Writing in a group setting is different, much more like praying together. Or sitting together in meditation. Being present to each other in-process, witness to the very act of discovery and composition, soul-deep in the chaotic waters of creativity. This is writing as a spiritual practice — a kind of sacred deep listening, what Karen Hering calls in her book Writing to Wake the Soul, "contemplative correspondence."
Sometimes what I want is a wild fire. A fire that roars. A fire that beats at the air with its bright fists clenched. Sometimes I want prayer like a fire that claims everything it touches.
"There are two paths to transformation: the way out-beyond and the way deep-within. Either way will work. But it's no good to stay here wavering between the two, weighing which one asks the least of you." A leap day altar, and more excerpts from my altar-a-day challenge...
To dig my soul-toes deeper into this fertile soil, I’ve decided to pair my Word of the Day practice with reflections on the #UULent Photo-A-Day challenge. My Word-of-the-Day calendar is full of verbs. The #UULent reflections are mostly nouns. Each morning, I sit down and craft an altar that expresses an aspect of these two words in combination. I'm looking forward to discovering what intriguing combinations I'll spiral through over the next six weeks! I'll be sharing my altars daily (along with some inspiring quotes and a few words of reflection of my own) on both my Facebook page and my Holy Wild Tumblr, if you'd like to follow along.
It takes a long time to understand why she left. She'd arrived one day with a burst of rain, a glint of sunlight on wilting ice. She'd come with mud and wind and trampled dogwood petals pressed into the cracks of the sidewalk, with quickened breath and light, with the smell of cheap wax candles burning well past midnight... And then one day, just as quickly, she was gone again.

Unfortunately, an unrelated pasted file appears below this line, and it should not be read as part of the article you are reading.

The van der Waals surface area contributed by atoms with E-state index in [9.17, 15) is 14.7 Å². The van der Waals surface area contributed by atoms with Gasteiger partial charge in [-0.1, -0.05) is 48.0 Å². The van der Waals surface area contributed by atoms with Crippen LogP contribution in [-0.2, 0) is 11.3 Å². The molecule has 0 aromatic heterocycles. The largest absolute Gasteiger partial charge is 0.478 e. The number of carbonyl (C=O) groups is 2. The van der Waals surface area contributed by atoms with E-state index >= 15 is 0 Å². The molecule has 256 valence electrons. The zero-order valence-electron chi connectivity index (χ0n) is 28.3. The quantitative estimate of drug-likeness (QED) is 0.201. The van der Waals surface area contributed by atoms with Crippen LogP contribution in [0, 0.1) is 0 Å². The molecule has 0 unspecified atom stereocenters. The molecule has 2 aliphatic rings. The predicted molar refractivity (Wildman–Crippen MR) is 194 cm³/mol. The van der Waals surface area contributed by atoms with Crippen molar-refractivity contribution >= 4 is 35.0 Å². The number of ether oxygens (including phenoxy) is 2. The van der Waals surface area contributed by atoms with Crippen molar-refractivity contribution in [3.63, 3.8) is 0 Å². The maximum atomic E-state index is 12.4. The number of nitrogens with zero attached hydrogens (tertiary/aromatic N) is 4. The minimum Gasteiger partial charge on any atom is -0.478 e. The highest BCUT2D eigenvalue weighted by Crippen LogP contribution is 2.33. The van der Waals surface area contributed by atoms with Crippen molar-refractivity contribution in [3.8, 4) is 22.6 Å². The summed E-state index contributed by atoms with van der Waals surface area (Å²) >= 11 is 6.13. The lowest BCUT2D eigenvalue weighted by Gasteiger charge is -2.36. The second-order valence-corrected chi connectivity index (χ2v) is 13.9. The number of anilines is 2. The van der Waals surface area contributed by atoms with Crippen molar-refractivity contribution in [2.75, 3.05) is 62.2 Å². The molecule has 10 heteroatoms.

Because I'm such a Hipster Pagan that I've come full circle, in recent years I've stopped disparaging New Year's Resolutions for being "too mainstream" and decided to re-embrace the practice. After all, the word resolution is a vast and complex universe in itself. Like words such as integrity, balance and attention, resolution can mean many things, and spending some time considering its nuances bears some surprising (and surprisingly delicious) fruit. So for those of you who might be on the fence about making resolutions for the coming year, here are some thoughts on what resolution means to me.
There are as many ways to keep a nature journal as there are people who keep them. Some fill their journals with sketches, watercolors and diagrams of the plants and animals they find in the natural world, while others take notes, jotting down lines of descriptive prose or inspired verse to evoke a sense of wonder, curiosity and care about the diversity and beauty around them. Anyone can keep a nature journal: whether you're traveling in exotic locations or observing the gentle, gradual changes of the seasons in your own backyard. The act of journaling can open us more fully to the world around us, and invite the natural world into those interior spaces within our own souls. A journal can be more than just a record of where we've been; it can be the beginning of a whole new journey. There are two powerful techniques that I especially like to use when journaling out in nature, in order to move me from a place of mundane consciousness into a state of contemplation, attention and receptivity. They are: naming, and questioning.